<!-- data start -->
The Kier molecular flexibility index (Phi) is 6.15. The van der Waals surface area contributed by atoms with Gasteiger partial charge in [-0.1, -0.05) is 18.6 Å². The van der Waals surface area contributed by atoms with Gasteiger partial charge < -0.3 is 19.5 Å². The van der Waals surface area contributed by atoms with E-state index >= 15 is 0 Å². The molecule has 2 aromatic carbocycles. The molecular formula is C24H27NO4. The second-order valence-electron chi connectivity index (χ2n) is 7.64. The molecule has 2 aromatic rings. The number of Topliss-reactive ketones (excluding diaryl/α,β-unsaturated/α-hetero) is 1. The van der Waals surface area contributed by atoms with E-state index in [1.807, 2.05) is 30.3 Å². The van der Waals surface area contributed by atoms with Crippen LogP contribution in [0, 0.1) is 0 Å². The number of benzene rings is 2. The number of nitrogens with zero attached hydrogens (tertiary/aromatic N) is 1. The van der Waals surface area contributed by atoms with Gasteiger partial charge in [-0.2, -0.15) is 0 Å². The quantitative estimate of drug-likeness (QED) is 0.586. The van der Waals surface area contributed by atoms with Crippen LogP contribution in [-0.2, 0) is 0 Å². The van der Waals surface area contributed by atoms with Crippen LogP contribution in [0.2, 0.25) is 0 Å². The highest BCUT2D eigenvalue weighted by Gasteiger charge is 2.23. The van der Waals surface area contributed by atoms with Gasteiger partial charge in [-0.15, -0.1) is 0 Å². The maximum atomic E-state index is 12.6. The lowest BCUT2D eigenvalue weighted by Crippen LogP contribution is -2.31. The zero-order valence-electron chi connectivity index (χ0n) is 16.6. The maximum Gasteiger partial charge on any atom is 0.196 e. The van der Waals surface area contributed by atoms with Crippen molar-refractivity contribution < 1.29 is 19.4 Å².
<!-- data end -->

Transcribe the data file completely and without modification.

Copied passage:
The Kier molecular flexibility index (Phi) is 6.15. The van der Waals surface area contributed by atoms with Gasteiger partial charge in [-0.1, -0.05) is 18.6 Å². The van der Waals surface area contributed by atoms with Gasteiger partial charge < -0.3 is 19.5 Å². The van der Waals surface area contributed by atoms with E-state index >= 15 is 0 Å². The molecule has 2 aromatic carbocycles. The molecular formula is C24H27NO4. The second-order valence-electron chi connectivity index (χ2n) is 7.64. The molecule has 2 aromatic rings. The number of Topliss-reactive ketones (excluding diaryl/α,β-unsaturated/α-hetero) is 1. The van der Waals surface area contributed by atoms with E-state index in [1.807, 2.05) is 30.3 Å². The van der Waals surface area contributed by atoms with Crippen LogP contribution in [0, 0.1) is 0 Å². The number of benzene rings is 2. The number of nitrogens with zero attached hydrogens (tertiary/aromatic N) is 1. The van der Waals surface area contributed by atoms with Gasteiger partial charge in [-0.2, -0.15) is 0 Å². The quantitative estimate of drug-likeness (QED) is 0.586. The van der Waals surface area contributed by atoms with Crippen LogP contribution in [-0.2, 0) is 0 Å². The van der Waals surface area contributed by atoms with Crippen LogP contribution in [0.2, 0.25) is 0 Å². The highest BCUT2D eigenvalue weighted by Gasteiger charge is 2.23. The van der Waals surface area contributed by atoms with Gasteiger partial charge in [-0.15, -0.1) is 0 Å². The maximum atomic E-state index is 12.6. The lowest BCUT2D eigenvalue weighted by Crippen LogP contribution is -2.31. The zero-order valence-electron chi connectivity index (χ0n) is 16.6. The maximum Gasteiger partial charge on any atom is 0.196 e. The van der Waals surface area contributed by atoms with Crippen molar-refractivity contribution < 1.29 is 19.4 Å².